Carter, Mason, Hunter: Vocation Names for Boys

vocation names for boys, baby boy name trends,

I’m fascinated by connections between disparate things. It’s the curse of a strange mind and has gotten me into many improbable discussions. So I may not be on to anything here. But it strikes me that increasingly popular names for baby boys are vocation names. Nearly all these occupations are obscure or long gone, so we don’t associate them with the work they once described.

Names have a powerful effect on a child’s future. I wonder about our current naming trend. Maybe we’re unconsciously hearkening back to a time when a man was identified by the work he did—often the occupation passed down from grandfather to father to son—when a man was known for his expertise and good reputation. In a time of warp speed change and uncertainty, these are indeed strong names to send our boys into manhood.

Here’s a partial list of the names I’ve noticed. Interested in a particular name? Check out its popularity rank in the U.S. over the last 200+ year. (Keep in mind, even names without current rankings may be trending.)

How many names are becoming more common among kids you know?

Archer: huntsman

Banner: flag bearer
Bard or Baird: poet
Barker: lumberjack, carnival announcer
Baxter: bread baker
Booker: book binder
Brenner: distiller, charcoal burner
Brewster: brewer

Carter: transporter of goods
Carver: one who carves
Chandler: candle maker
Cooper: barrel maker
Currier: leather worker

Deacon: church official

Ferris: iron worker
Fletcher: arrow maker, arrowsmith
Fisher: angler
Foster: woodsman

Gardener: gardener
Granger: farmer, overseer of farm laborers

Harper: harp musician
Hunter: huntsman

Jagger: wheel maker

Marshall: groomsman, farrier, high military rank
Mason: brick layer, stone worker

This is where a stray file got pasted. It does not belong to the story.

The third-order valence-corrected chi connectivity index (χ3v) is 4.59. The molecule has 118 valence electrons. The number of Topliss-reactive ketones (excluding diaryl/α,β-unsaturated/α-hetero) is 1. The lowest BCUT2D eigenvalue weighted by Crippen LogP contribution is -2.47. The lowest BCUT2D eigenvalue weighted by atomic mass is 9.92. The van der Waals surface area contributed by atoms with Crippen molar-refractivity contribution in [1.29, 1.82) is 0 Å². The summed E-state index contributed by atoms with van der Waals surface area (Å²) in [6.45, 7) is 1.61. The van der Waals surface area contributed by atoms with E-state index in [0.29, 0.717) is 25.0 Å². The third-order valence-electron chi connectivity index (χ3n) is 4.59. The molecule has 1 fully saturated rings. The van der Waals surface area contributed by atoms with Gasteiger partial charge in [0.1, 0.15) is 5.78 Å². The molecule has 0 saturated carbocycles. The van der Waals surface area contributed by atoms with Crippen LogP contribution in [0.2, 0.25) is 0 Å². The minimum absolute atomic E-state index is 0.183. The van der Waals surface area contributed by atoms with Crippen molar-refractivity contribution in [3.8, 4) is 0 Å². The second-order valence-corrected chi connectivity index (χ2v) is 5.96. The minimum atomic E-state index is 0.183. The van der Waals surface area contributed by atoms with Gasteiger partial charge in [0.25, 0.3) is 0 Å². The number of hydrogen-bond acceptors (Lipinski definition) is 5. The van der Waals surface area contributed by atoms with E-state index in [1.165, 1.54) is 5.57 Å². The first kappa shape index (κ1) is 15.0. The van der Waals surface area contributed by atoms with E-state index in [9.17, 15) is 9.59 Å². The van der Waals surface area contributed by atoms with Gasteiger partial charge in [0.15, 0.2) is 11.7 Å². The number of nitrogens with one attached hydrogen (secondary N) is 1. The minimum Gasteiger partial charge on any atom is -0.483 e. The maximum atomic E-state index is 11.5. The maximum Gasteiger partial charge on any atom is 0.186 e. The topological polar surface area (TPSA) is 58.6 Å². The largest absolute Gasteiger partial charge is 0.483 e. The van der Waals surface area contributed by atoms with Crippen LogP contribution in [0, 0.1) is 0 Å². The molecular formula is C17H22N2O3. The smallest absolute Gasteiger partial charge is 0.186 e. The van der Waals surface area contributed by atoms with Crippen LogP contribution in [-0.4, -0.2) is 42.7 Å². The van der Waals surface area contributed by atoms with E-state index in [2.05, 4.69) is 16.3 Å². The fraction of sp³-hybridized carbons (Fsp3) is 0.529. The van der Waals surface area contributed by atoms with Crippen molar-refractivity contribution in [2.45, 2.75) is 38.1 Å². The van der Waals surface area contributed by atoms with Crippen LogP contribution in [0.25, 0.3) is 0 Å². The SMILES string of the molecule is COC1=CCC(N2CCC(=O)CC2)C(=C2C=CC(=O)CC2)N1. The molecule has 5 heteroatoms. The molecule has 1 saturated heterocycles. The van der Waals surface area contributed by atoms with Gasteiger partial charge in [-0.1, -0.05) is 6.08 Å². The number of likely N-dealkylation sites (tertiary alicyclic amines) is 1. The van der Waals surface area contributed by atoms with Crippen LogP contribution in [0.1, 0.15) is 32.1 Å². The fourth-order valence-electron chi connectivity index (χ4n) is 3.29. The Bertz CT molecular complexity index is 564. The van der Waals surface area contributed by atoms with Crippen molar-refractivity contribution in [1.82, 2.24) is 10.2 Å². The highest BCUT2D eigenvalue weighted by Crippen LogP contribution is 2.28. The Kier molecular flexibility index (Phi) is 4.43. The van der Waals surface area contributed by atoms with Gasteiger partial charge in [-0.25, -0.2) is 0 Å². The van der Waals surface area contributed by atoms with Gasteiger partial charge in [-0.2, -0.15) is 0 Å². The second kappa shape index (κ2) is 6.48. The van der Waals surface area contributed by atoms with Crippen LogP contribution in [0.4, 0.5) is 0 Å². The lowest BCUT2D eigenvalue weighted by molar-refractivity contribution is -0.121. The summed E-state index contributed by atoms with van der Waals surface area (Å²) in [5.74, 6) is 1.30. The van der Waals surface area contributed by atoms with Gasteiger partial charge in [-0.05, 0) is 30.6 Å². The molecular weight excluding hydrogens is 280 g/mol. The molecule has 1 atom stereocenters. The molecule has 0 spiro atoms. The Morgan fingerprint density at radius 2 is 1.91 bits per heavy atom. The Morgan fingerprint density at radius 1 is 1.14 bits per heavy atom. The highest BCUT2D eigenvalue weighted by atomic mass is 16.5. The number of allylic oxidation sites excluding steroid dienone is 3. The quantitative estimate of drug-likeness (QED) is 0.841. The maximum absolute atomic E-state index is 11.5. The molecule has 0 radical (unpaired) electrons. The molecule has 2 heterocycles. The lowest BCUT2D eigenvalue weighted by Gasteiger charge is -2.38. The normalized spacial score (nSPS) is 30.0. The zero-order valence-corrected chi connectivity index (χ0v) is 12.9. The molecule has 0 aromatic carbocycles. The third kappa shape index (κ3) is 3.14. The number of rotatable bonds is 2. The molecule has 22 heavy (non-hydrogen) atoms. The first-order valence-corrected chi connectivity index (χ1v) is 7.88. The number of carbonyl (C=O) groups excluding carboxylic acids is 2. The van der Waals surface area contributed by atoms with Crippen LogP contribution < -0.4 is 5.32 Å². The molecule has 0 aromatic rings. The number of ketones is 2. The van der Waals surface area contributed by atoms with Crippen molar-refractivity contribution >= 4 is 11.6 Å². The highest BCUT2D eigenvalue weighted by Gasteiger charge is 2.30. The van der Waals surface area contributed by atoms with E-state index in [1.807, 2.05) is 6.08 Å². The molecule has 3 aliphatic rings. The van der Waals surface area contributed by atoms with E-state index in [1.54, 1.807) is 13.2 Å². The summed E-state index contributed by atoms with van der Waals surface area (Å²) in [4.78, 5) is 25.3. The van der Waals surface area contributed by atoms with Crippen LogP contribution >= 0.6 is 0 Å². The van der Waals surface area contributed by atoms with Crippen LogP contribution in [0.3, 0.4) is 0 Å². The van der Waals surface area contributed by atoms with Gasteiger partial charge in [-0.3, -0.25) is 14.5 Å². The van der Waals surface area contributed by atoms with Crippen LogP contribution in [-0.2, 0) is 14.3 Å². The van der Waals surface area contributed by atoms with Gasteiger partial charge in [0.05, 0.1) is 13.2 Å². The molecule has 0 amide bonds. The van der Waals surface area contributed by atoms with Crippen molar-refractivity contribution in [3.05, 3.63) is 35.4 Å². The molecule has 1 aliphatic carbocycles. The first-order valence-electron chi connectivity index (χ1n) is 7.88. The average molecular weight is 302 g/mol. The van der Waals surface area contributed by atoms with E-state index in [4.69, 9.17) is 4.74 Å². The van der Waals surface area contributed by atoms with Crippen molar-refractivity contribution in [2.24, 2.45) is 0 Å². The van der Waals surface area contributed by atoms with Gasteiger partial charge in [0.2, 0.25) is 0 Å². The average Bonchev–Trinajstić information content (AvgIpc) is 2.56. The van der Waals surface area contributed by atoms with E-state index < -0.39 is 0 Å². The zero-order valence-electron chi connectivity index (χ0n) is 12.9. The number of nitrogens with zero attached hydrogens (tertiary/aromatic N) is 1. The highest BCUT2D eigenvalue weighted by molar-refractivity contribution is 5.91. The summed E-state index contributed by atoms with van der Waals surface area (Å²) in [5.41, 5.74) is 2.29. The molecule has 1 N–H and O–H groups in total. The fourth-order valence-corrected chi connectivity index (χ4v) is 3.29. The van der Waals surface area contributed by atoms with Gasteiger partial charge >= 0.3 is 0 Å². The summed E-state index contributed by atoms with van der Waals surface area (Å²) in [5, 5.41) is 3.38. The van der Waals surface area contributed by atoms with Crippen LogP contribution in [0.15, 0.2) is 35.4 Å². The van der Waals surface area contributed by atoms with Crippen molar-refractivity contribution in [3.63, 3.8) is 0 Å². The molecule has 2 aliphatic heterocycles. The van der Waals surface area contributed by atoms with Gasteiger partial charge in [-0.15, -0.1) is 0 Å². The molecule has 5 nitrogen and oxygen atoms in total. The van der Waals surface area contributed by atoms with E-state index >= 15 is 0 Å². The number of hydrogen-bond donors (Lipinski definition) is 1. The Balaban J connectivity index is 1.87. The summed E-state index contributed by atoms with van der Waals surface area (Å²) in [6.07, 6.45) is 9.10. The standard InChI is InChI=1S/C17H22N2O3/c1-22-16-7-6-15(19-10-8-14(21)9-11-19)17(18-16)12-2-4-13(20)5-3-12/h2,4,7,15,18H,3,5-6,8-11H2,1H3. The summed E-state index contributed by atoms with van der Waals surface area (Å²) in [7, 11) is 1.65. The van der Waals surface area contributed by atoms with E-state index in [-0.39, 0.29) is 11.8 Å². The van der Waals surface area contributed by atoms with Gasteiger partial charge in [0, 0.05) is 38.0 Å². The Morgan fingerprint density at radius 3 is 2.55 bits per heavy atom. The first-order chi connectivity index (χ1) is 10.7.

Mercer: merchant
Miller: miller, mill owner
Major: military rank, mayor

Palmer: palm bearer, pilgrim
Parker: park guard, gamekeeper
Porter: carrier of loads, gatekeeper
Prentice: apprentice to tradesman
Proctor: official
Pryor: a prior, leader of monastery

Reeve: bailiff, senior official, manager
Rex: king

Sadler: saddle maker
Sawyer: wood cutter
Sayer: woodcutter
Shepherd: folk tender
Spencer: steward, shop keeper
Stewart/Stuart: steward, estate manager
Sumner: officer who summons people to court

Taylor: tailor
Tanner: leather worker
Thatcher: roof builder
Tinker: traveling repair person
Tucker: clothing maker
Turner: wood turner, wood worker
Tyler: tile maker

Vance: thresher

Warner: warden, guard
Webster: weaver
Weaver: weaver
Wheeler: wheel maker
Wilder: woodsman

12 thoughts on “Carter, Mason, Hunter: Vocation Names for Boys

  1. Yesterday I saw a photo of toddler twins in the New York Times, and the caption was something like “Their nanny takes Grayson and Alden sledding in Central Park.” Your theory is optimistic, but I tend to think the last-names-as-first-names phenomenon is more about sounding wealthy that seeking meaning.

    Liked by 1 person

  2. How do you think of these things? This was like mental floss for me. Like many, I’m an enthusiastic student of history, and so I know what a Sawyer and a Fletcher are…but I never thought about their rising use as boys’ names now that we’ve disconnected them from their original meanings. Full points, Laura.

    Liked by 1 person

  3. What interests me about those names is how many of them are being taken over by girls now. I know two Tylers – one a young man, one a girl. Harper and Taylor have long been more girls’ names. Also … I come from another country, and if you call your child one of these names, it shows you are Americanised.


    • Clicked publish too soon. To clarify, “being Americanised” reflects a lower/middle class origin or attitude. Being trendy is probably a better way to put it. Wealthy people here tend to call their children traditional British names.


      • Totally agree on the way traditionally male names have been co-opted for females. In the US, names that were once solidly male are now used almost exclusively for girls (Leslie, HIlary, Darcy, Kim, Reese. Shelly, Leigh, LInsday, ad infinitum). I think that trend is really accelerating.


  4. Of course these are all surnames. It wasn’t that long ago that if a child was given one of these names as a first name, it was usually because it was the mother’s maiden name or there was some other family connection. Just by knowing a person’s name you could know something about their family. Nowadays it seems to me to be rarely the case that when a child is given what is usually a surname for a first name the child is being named for a family member.
    Interesting trend–as is the tendency you mention to give girls names that were once exclusively male names, like Sidney, which became Sydney and a popular name for girls.

    Liked by 1 person

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